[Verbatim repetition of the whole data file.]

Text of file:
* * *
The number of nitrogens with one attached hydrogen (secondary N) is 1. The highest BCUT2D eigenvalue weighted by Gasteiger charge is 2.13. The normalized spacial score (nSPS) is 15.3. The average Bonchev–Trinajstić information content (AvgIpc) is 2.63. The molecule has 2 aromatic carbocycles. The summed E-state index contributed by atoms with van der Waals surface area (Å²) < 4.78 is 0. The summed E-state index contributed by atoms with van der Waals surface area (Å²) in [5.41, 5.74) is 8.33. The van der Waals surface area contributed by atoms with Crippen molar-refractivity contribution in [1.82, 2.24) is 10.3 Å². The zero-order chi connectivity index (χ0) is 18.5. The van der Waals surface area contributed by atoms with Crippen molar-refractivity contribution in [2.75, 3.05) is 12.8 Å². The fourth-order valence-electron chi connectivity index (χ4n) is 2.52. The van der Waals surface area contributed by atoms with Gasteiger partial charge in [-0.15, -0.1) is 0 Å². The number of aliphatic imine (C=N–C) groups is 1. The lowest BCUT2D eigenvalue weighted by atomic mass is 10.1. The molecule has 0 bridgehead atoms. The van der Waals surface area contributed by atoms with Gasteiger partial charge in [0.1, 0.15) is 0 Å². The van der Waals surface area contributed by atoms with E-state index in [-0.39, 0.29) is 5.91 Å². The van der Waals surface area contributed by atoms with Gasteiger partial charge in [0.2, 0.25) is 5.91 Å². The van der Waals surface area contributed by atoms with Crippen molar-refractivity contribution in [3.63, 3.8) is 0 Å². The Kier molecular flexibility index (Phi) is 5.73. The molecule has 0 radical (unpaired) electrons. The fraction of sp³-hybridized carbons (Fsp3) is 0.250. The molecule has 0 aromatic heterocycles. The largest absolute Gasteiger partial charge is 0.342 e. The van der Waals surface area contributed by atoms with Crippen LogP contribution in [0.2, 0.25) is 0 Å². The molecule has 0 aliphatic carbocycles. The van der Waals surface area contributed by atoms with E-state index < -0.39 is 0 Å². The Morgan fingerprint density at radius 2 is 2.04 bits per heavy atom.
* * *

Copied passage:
The number of nitrogens with one attached hydrogen (secondary N) is 1. The highest BCUT2D eigenvalue weighted by Gasteiger charge is 2.13. The normalized spacial score (nSPS) is 15.3. The average Bonchev–Trinajstić information content (AvgIpc) is 2.63. The molecule has 2 aromatic carbocycles. The summed E-state index contributed by atoms with van der Waals surface area (Å²) < 4.78 is 0. The summed E-state index contributed by atoms with van der Waals surface area (Å²) in [5.41, 5.74) is 8.33. The van der Waals surface area contributed by atoms with Crippen molar-refractivity contribution in [1.82, 2.24) is 10.3 Å². The zero-order chi connectivity index (χ0) is 18.5. The van der Waals surface area contributed by atoms with Crippen molar-refractivity contribution in [2.75, 3.05) is 12.8 Å². The fourth-order valence-electron chi connectivity index (χ4n) is 2.52. The van der Waals surface area contributed by atoms with Gasteiger partial charge in [-0.15, -0.1) is 0 Å². The number of aliphatic imine (C=N–C) groups is 1. The lowest BCUT2D eigenvalue weighted by atomic mass is 10.1. The molecule has 0 bridgehead atoms. The van der Waals surface area contributed by atoms with Gasteiger partial charge in [0.1, 0.15) is 0 Å². The van der Waals surface area contributed by atoms with E-state index in [-0.39, 0.29) is 5.91 Å². The van der Waals surface area contributed by atoms with Gasteiger partial charge in [0.2, 0.25) is 5.91 Å². The van der Waals surface area contributed by atoms with Crippen molar-refractivity contribution in [3.63, 3.8) is 0 Å². The Kier molecular flexibility index (Phi) is 5.73. The molecule has 0 radical (unpaired) electrons. The fraction of sp³-hybridized carbons (Fsp3) is 0.250. The molecule has 0 aromatic heterocycles. The largest absolute Gasteiger partial charge is 0.342 e. The van der Waals surface area contributed by atoms with Crippen LogP contribution in [0.2, 0.25) is 0 Å². The molecule has 0 aliphatic carbocycles. The van der Waals surface area contributed by atoms with E-state index < -0.39 is 0 Å². The Morgan fingerprint density at radius 2 is 2.04 bits per heavy atom.